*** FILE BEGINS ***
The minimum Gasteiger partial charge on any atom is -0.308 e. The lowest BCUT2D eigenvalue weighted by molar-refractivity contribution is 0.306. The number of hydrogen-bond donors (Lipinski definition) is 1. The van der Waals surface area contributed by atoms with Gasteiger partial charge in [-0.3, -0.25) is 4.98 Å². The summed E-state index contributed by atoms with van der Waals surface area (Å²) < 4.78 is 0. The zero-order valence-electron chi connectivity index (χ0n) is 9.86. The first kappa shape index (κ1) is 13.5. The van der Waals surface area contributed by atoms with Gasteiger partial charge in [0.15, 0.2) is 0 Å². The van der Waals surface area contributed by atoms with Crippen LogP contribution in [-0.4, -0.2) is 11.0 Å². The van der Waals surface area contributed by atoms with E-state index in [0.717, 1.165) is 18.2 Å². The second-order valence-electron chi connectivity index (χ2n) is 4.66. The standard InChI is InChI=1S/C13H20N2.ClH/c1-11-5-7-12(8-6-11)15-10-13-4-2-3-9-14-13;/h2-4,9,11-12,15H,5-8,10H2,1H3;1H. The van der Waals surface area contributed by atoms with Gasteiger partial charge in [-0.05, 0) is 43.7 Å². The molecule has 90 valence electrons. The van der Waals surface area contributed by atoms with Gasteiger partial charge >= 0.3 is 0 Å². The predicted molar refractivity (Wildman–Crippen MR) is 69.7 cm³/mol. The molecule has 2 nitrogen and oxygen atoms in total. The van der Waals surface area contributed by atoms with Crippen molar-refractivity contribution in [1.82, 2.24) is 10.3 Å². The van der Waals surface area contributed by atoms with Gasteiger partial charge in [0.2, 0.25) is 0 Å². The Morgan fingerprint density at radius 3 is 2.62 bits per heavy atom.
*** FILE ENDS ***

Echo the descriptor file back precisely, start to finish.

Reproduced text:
The minimum Gasteiger partial charge on any atom is -0.308 e. The lowest BCUT2D eigenvalue weighted by molar-refractivity contribution is 0.306. The number of hydrogen-bond donors (Lipinski definition) is 1. The van der Waals surface area contributed by atoms with Gasteiger partial charge in [-0.3, -0.25) is 4.98 Å². The summed E-state index contributed by atoms with van der Waals surface area (Å²) < 4.78 is 0. The zero-order valence-electron chi connectivity index (χ0n) is 9.86. The first kappa shape index (κ1) is 13.5. The van der Waals surface area contributed by atoms with Gasteiger partial charge in [0.15, 0.2) is 0 Å². The van der Waals surface area contributed by atoms with Crippen LogP contribution in [-0.4, -0.2) is 11.0 Å². The van der Waals surface area contributed by atoms with E-state index in [0.717, 1.165) is 18.2 Å². The second-order valence-electron chi connectivity index (χ2n) is 4.66. The standard InChI is InChI=1S/C13H20N2.ClH/c1-11-5-7-12(8-6-11)15-10-13-4-2-3-9-14-13;/h2-4,9,11-12,15H,5-8,10H2,1H3;1H. The van der Waals surface area contributed by atoms with Gasteiger partial charge in [-0.05, 0) is 43.7 Å². The molecule has 90 valence electrons. The van der Waals surface area contributed by atoms with Gasteiger partial charge >= 0.3 is 0 Å². The predicted molar refractivity (Wildman–Crippen MR) is 69.7 cm³/mol. The molecule has 2 nitrogen and oxygen atoms in total. The van der Waals surface area contributed by atoms with Crippen molar-refractivity contribution in [1.82, 2.24) is 10.3 Å². The van der Waals surface area contributed by atoms with Gasteiger partial charge in [0.2, 0.25) is 0 Å². The Morgan fingerprint density at radius 3 is 2.62 bits per heavy atom.